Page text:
What's the instruction throughput for texture fetches? How to refresh texture object without recopying?

I have some scattered memory access(actually most can be coalesced), and sometimes linear interpolation is needed, so the texture memory may be a good and easy choice. But some parts of my kernel are not quite bounded by memory throughput, and I’m not sure whether the texture instructions have significant lower instruction throughput than other high throughput instructions (such as FP32 ADD), thus I don’t know how to make a good balance between memory bound parts and instruction bound parts. Can anyone be so kind to provide a reference about the instruction throughput for texture fetch instructions?

Another problem is how to refresh texture contents of texture object without recopying. As I know, after the texture reference is binded to some memory contents, it should not be changed during kernel execution. But for different calls to kernels, the texture will be updated automatically once the binded memory contents have changed. For example, array A binded to TexA, array B binded to TexB, so first kernel call can use TexA to update B, and second kernel call can use TexB to update A. But for texture objects, the contents are copied to CudaArray, which seems not likely to be updated when the original memeory contents are changed. And CudaArray seems not even writable, thus I have to re-memcpy the modified contents to update it. Is it possible to do this without recopying?

Thanks very much~

Texture objects support linear memory (1D), pitch linear memory (2D) and cudaArrays (1D, 2D, 3D) as data source.

Only the latter (cudaArray) may require another expicit data copy, as the data needs to be reordered into a space filling curve for optimized access.

Maybe look into cuda surfaces if you need to have both write access and cached read access.

There is no need to re-copying, just use linear memory for 1D vectors and pitch linear memory for matrices (or images) and bind texture object to them . I am not sure how useful CudaArrays really are for latest GPU architectures. I never used them so far due to the complications (additional copying) as described by you.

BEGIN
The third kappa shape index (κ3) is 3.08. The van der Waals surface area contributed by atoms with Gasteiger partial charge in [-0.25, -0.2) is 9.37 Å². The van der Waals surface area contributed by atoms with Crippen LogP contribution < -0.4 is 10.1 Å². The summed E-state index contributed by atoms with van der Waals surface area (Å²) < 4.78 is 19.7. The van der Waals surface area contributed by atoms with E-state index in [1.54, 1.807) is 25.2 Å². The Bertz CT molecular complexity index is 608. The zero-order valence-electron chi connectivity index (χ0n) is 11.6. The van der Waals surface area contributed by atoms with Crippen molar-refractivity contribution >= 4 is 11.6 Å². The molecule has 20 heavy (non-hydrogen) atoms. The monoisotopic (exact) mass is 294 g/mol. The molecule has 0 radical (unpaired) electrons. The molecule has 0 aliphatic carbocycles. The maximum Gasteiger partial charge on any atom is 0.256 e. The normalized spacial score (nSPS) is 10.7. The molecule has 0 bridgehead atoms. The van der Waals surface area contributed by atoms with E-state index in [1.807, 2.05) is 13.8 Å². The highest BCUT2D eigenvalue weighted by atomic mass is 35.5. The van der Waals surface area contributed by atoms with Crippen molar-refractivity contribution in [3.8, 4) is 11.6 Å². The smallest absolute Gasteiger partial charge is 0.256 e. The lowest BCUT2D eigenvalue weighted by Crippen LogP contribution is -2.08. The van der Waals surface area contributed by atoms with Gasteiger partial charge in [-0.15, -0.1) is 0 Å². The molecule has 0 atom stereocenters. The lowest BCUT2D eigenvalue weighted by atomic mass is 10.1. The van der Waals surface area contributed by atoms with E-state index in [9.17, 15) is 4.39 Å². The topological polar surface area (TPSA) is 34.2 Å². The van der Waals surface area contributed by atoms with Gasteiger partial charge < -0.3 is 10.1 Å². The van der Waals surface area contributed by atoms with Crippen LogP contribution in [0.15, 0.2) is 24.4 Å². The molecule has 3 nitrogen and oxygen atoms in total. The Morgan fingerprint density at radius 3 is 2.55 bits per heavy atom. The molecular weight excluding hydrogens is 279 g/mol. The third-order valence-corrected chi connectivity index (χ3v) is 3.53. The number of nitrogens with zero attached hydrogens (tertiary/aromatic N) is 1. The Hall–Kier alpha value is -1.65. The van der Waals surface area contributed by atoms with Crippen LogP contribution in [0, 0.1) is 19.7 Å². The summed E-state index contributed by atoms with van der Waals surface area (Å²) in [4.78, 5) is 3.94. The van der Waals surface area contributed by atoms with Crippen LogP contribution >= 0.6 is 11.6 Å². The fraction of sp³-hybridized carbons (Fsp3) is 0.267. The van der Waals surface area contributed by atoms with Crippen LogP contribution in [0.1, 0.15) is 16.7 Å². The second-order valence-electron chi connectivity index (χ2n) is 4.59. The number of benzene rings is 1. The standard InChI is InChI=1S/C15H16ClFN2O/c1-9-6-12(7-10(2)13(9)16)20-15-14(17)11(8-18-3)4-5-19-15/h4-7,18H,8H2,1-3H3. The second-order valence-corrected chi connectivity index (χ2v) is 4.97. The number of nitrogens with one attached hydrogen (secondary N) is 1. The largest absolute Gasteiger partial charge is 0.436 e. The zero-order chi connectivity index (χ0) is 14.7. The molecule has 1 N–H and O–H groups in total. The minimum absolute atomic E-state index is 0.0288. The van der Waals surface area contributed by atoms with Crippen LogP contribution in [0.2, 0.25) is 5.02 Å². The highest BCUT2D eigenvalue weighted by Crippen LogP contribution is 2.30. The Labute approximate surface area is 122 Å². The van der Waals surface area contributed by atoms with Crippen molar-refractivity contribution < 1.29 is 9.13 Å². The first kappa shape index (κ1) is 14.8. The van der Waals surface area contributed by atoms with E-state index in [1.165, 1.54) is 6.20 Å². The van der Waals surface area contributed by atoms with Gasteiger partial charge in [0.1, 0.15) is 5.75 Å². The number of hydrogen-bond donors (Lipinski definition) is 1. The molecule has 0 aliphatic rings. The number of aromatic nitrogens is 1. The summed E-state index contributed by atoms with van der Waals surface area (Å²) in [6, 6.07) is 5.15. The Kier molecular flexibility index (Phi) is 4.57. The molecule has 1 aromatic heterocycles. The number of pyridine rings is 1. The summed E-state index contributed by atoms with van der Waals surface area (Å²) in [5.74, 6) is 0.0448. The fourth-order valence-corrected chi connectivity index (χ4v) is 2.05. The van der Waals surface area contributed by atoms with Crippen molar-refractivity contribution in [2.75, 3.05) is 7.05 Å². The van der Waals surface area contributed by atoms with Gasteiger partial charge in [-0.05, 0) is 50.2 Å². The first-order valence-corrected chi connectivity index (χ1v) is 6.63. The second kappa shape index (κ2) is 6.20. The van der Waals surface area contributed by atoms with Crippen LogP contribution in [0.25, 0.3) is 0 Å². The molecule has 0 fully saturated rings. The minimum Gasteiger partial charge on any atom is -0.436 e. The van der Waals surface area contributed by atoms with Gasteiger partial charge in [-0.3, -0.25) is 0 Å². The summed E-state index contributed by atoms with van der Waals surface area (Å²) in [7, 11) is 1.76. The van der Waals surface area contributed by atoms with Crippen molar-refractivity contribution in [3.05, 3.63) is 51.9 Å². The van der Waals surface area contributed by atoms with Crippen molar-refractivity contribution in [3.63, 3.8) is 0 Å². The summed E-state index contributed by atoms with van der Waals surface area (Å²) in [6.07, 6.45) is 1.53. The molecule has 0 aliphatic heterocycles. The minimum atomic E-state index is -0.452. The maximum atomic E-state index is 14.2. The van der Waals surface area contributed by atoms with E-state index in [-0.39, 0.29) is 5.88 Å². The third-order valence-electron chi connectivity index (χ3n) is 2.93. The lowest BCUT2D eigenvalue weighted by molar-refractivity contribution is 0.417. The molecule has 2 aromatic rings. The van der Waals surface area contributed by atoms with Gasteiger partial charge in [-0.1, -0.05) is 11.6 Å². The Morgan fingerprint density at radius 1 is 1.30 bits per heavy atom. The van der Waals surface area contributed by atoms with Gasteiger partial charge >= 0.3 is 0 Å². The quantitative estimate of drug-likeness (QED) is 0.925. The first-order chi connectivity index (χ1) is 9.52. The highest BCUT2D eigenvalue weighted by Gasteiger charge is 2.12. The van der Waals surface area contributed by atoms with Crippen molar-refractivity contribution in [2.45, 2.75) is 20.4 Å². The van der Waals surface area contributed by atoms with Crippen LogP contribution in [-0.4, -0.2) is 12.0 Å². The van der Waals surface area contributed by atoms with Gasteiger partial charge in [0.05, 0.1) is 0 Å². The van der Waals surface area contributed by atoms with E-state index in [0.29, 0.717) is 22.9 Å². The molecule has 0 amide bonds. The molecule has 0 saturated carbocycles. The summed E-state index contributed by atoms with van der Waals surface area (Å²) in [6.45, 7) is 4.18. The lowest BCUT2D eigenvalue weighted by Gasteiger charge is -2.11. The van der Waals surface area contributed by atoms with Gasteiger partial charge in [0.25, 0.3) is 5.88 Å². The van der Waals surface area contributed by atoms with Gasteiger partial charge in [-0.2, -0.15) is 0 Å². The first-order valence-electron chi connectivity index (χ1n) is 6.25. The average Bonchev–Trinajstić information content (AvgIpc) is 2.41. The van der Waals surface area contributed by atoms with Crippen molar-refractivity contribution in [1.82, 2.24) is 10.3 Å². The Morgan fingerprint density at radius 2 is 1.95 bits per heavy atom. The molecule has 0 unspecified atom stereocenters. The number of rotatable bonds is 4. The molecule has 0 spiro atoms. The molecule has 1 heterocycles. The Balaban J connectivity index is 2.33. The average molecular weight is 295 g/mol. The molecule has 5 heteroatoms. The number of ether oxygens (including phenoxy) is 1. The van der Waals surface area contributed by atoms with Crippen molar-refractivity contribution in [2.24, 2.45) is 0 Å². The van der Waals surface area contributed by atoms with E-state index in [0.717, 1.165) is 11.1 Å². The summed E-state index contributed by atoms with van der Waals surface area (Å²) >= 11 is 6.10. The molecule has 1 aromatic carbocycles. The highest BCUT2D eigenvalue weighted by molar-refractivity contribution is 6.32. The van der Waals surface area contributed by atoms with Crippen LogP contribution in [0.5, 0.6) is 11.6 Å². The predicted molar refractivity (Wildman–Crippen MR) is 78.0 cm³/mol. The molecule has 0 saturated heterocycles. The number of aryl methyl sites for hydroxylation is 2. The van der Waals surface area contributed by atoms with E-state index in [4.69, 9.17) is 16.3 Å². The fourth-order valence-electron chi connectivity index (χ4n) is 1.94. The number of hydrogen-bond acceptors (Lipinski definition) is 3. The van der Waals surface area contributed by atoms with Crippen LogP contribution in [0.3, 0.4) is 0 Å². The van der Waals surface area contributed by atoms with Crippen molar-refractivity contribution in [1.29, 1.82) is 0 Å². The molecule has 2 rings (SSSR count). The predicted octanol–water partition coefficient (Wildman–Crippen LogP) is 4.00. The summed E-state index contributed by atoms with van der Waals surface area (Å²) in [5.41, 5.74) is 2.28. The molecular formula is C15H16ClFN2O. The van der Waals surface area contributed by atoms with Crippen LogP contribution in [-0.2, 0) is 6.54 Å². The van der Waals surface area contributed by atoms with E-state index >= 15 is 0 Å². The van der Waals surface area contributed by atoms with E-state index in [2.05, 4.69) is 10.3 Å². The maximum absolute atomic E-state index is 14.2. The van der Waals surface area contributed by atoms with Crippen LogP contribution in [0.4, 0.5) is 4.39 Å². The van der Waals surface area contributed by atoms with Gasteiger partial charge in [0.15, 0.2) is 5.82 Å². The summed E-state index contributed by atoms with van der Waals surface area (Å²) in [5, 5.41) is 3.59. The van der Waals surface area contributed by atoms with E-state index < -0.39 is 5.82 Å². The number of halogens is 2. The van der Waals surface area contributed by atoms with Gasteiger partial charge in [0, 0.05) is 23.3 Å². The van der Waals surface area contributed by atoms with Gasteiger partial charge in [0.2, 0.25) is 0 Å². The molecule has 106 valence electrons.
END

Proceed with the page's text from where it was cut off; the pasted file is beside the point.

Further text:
It is even possibe to implement certain ‘inplace’ (read/write) functions with texture objects if one takes some care - e.g. for multiplying all values of an array by a constant factor.

For more information regarding usage of texture object search for ‘texture’ on the GTC-on-demand website (http://on-demand-gtc.gputechconf.com/gtcnew/on-demand-gtc.php)
My GTC 2018 presentation with id “S8111” will be also available there in the next few weeks.

That would be my recommendation as well. I have never encountered a use case where cudaArrays provided a noticeable benefit (which doesn’t mean there couldn’t be cases where they provide a benefit).

If you use one of the newer architectures (Maxwell, Pascal) it is worth exploring whether using textures provides any performance benefit at all. If you want “free” fp16 -> fp32 conversion or can make do with low-precision linear interpolation, the use of textures may still provide benefits.

Thanks for cbuchner1, HannesF99 and njuffa ~ I’ll try pitched linear memory~

After checking the api ,‎ only four types are available for texture object data source. Does the cudaResourceTypePitch2D also work for 3D cases?

enum cudaResourceType {
                  cudaResourceTypeArray          = 0x00,
                  cudaResourceTypeMipmappedArray = 0x01,
                  cudaResourceTypeLinear         = 0x02,
                  cudaResourceTypePitch2D        = 0x03
              };

I think 3D access requires CUDA arrays (cudaMalloc3DArray(), cudaMemcpy3DParms, cudaMemcpy3D() … ). Would you need trilinear interpolation in the 3D texture? Otherwise you could use a 2D texture, but place the individual layers side by side…